It was a great house, with big spacious rooms, and his fairly laid back approach made for a relaxed stay. We were a bit out of the main old part of town, but it was walkable and there were plenty of buses for the way back.
When we arrived, he told us that there was a problem with the water as a nearby mains pipe had burst. He offered us the option of staying elsewhere, but he was hoping they would get it fixed soon and we figured that it wouldn't be the first time we'd had to rely on using buckets of water to flush the loo, so why worry. As it was it quickly was sorted and we had hot showers and flushing toilets again in no time.
Montevideo is a nice enough town. The centre is quite small, with a commercial area and an old town with smaller cobbled streets. We passed an interesting fountain with all of of the railings around it covered in thousands of padlocks. It was called the locks fountain and the story goes that if you adda lock to represent a couple, they will return to the fountain and their love will be sealed for ever.
Unfortunately we need our padlock for hostel lockers so couldn't add one, but then I guess that as we will already have been together for twenty five years in November, we're not doing too badly anyway.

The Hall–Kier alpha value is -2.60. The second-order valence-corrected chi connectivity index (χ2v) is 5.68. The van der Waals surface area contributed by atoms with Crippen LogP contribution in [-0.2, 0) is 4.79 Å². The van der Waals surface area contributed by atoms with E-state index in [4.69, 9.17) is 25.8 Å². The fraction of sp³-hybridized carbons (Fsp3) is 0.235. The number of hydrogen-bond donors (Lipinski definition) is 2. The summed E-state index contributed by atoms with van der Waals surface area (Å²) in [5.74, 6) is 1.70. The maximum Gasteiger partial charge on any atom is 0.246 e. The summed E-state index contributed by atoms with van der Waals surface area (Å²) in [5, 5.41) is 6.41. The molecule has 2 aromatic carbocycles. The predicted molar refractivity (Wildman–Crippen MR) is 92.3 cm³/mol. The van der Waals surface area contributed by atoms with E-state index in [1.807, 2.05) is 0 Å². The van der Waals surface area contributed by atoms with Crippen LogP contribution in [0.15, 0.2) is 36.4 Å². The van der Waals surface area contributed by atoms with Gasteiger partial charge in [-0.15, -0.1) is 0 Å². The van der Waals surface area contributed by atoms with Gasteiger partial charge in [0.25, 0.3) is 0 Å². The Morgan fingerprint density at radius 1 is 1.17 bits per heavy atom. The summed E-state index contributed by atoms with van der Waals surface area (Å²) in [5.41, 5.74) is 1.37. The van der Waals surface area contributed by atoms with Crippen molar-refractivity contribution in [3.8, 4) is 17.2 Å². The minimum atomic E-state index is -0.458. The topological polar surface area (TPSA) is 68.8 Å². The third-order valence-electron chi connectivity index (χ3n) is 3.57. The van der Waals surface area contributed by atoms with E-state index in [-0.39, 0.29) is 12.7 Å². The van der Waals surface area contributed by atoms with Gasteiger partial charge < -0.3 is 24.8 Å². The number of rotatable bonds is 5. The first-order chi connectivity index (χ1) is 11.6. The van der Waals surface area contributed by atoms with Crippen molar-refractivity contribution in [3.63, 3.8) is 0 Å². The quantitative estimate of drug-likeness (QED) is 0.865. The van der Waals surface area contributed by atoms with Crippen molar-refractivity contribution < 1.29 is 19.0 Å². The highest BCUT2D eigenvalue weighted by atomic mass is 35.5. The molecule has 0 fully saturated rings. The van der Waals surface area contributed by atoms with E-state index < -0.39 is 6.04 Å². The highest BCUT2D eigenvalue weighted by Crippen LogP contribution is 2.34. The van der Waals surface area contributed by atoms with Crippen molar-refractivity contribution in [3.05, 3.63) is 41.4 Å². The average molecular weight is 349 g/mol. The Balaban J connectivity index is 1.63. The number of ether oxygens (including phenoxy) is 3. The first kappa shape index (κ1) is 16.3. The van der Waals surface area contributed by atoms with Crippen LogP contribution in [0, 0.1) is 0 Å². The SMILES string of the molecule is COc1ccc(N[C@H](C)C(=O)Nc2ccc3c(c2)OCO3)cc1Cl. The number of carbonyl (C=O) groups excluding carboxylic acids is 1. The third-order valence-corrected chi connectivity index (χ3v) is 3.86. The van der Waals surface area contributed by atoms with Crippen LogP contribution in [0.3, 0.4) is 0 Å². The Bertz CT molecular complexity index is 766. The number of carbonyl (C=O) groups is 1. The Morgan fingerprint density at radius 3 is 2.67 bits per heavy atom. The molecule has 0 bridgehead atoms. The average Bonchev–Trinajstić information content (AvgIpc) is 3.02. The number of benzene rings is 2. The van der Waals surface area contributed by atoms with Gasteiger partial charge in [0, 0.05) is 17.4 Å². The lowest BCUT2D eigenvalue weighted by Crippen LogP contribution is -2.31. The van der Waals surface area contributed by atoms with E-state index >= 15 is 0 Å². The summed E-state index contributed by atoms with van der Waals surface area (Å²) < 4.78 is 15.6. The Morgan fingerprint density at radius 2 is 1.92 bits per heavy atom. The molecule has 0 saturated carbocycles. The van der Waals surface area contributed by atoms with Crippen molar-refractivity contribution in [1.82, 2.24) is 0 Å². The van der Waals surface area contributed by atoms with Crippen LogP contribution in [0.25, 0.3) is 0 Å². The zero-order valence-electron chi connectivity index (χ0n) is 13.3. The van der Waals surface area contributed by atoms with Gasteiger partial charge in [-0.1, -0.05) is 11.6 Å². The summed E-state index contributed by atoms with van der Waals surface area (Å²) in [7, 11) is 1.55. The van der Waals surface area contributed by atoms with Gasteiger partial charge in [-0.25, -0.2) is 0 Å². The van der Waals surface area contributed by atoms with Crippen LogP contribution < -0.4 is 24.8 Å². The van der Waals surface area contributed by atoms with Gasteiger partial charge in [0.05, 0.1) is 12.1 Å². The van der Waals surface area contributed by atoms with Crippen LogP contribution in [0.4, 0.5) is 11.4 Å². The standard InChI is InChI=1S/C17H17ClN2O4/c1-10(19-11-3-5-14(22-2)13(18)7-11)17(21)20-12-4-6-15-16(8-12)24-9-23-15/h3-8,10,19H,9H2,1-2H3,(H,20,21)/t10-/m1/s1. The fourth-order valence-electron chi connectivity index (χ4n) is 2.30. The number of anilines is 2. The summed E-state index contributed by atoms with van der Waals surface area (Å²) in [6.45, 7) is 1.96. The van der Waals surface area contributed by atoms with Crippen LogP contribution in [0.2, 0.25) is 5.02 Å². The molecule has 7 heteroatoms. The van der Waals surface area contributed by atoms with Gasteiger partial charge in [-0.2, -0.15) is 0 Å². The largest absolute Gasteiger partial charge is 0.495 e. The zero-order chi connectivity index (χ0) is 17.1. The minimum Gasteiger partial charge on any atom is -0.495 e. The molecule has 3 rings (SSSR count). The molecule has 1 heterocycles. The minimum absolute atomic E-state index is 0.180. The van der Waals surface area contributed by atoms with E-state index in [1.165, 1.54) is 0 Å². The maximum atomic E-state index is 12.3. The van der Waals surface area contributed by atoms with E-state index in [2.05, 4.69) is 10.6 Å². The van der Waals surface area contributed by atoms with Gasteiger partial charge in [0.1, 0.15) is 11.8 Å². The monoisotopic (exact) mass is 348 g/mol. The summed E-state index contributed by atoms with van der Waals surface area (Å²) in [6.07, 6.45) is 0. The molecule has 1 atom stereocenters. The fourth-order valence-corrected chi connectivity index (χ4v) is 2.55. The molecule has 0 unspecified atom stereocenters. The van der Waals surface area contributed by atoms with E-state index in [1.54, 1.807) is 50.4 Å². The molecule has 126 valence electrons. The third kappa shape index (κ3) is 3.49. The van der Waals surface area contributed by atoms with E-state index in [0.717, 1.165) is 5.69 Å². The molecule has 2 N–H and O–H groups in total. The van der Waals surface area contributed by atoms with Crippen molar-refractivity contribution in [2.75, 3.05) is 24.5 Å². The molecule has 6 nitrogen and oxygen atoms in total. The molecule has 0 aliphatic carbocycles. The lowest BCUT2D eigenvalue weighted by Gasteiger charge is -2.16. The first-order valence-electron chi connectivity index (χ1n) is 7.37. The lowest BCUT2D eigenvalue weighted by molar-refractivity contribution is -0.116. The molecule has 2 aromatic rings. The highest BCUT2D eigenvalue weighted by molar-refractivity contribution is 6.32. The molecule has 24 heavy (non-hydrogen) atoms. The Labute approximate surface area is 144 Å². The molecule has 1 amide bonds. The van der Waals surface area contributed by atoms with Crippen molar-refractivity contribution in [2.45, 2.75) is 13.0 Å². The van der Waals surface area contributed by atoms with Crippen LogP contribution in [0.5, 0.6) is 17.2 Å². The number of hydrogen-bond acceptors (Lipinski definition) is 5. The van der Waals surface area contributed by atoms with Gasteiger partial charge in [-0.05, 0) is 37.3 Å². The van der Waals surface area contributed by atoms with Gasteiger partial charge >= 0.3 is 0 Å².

What I really liked here though was the architecture. The city is generally quite run down with many buildings being in a bad state of disrepair and a lot simply abandoned.
Apparently Montevideo has a fairly old population and no system of recording ownership of property, so when people die, buildings can simply be left forgotten and decaying. But despite their decrepitude some of the old buildings were really beautiful, with intricate mouldings and ironwork that looked fabulous. In fact in some cases the peeling paint and plants growing out of the broken windows just added to the visual appeal.
It seems to us that there are some wonderful opportunities for property development here. We discussed the idea of buying up a block of some of the nice buildings in the old town and developing them into a mini hub for visitors.
We figured a nice boutique hotel, good hostel, bar, restaurant, and a bike rental place, together with a few artisanal and local produce shops using some kind of local cooperative, could draw people to it and also boost the surrounding areas. Of course we couldn't actually do it because we have no income and it would stop us travelling, but it was fun to think about.